Researchers found that it is becoming rarer in British fiction
The semicolon is a profound public mystery; the only punctuation mark that regularly unites readers and writers in deep-seated repugnance. Time to celebrate then — this week researchers at Lancaster University announced that semicolon use is becoming rarer in British fiction, falling in use by 25% over the last 30 years.
In 2017, author Ben Blatt discovered that semicolon use dropped by about 70% from 1800 to 2000. The ghosts of several authors are now rejoicing. Writers like George Orwell, who called semicolons “an unnecessary stop”. Or Edgar Allan Poe, who preferred the dash. Or Kurt Vonnegut, who famously advised against their use, saying “All they do is show you’ve been to college.” The symbol is facing the same melancholy fate as the dodo, the dinosaur, and the Soviet Union. Extinction.
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When the semicolon first appeared in the work of the Renaissance scholar and printer Aldus Pius Manutius, in a book describing a climb to the summit of Mount Etna, it was a hybrid between a comma and a colon. Its function was to prolong a pause, or to create a more unmistakable separation between clauses in a sentence.
Nothing has changed; semicolons are exactly what Manutius invented them to be in 1494. Their decline in fiction, and the suspicion that surrounds their use in everyday communication, tells us a story about the times we live in.
Lancaster’s linguists believe that the end of the semicolon, along with shrinking sentence lengths in novels, is a reflection of a society addicted to social media. The shift, commented Justin Tora of the University of Galway, is part of a “more realistic way” of writing for the modern age.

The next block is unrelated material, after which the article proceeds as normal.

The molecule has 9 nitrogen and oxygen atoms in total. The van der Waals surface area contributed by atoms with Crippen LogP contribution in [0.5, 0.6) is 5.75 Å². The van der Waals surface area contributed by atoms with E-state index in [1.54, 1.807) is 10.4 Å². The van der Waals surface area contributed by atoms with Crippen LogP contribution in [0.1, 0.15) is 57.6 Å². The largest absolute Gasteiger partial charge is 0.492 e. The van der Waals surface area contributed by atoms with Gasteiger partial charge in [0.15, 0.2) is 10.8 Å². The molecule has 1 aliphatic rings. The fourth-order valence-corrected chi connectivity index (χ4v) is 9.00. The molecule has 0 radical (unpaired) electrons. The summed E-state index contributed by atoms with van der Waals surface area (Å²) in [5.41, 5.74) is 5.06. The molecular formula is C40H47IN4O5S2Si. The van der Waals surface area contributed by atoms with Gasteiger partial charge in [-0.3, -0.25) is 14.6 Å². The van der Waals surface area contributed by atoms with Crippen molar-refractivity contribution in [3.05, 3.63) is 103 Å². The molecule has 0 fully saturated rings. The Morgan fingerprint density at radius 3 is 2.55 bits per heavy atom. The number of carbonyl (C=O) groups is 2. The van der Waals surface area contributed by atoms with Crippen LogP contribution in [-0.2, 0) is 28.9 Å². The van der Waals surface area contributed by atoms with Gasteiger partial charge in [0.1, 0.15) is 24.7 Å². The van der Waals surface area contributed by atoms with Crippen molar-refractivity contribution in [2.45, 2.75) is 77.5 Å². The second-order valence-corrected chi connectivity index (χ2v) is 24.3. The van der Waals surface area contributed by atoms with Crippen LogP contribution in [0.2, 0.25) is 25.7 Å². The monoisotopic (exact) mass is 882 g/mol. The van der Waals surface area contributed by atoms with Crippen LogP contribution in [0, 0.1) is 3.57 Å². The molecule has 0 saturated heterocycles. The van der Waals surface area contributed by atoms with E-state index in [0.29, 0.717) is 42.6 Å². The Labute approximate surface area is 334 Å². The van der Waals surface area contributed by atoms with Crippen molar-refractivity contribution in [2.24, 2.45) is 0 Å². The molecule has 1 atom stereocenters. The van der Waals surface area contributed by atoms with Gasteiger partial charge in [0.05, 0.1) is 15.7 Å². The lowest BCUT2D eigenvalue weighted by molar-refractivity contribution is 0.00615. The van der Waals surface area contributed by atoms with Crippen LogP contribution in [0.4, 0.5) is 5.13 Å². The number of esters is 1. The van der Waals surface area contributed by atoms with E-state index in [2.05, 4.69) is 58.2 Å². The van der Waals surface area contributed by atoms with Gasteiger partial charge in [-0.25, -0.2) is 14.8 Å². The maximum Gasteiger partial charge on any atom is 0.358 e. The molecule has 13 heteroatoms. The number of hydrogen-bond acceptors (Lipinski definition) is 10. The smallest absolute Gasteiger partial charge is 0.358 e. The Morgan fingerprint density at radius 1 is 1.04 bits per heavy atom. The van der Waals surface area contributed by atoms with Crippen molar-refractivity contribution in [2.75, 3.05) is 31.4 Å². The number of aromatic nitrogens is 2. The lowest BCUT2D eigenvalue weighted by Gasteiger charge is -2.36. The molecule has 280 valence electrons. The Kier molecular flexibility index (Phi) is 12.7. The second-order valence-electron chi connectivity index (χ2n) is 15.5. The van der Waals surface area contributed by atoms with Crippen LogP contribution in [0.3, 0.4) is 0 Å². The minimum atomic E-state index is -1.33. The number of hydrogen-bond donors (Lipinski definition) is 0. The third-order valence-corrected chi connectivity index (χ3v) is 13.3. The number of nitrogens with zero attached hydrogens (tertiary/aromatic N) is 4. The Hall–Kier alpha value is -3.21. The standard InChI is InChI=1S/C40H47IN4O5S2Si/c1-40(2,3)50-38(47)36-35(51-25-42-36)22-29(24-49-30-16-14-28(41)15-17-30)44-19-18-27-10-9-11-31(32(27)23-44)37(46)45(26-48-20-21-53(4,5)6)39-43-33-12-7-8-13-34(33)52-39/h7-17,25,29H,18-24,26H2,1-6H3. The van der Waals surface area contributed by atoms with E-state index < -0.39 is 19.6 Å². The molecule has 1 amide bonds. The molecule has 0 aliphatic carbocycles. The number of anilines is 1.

They may be right. The semicolon is an element of language that communicates stops, pauses, reflections, and cigarette breaks within a sentence. It connects loose ends with disparate ideas; the semicolon lets you have it both ways. Today having it both ways is considered little more than hypocrisy, not an exercise in artistry. The digital world churns; Twitter is not an arena known for reflection. Semicolons, then, are snottily elitist and shadily indirect.
Like many fading species, the semicolon has been usurped by a more violent, adaptable rival. “We live,” says Cecelia Watson author of Semicolon, “in the Era of the Dash.” It’s an accurate observation. The dash is brutal, unsympathetic, slashing, and impossible to be confused about — it takes you, frictionlessly, to the point. The dash invites no ambiguity and wastes no time. The punctuational equivalent of tearing a heart from a chest.
To read back those writers who put the semicolon to best use, like Jane Austen, or Virginia Woolf, is to enter a world where time is abundant. The OED describes the semicolon as “indicating a pause… more pronounced than that indicated by a comma.” The pronounced pause is where the real beauty of a semicolon lies. You can feel it in one of Woolf’s greatest sentences, as she describes Clarissa Dalloway hearing Big Ben: “First a warning, musical; then the hour, irrevocable.”
Put a dash where the semicolon is there and a whole moment in time and feeling would evaporate. The loss of such moments is what the end of the semicolon signals.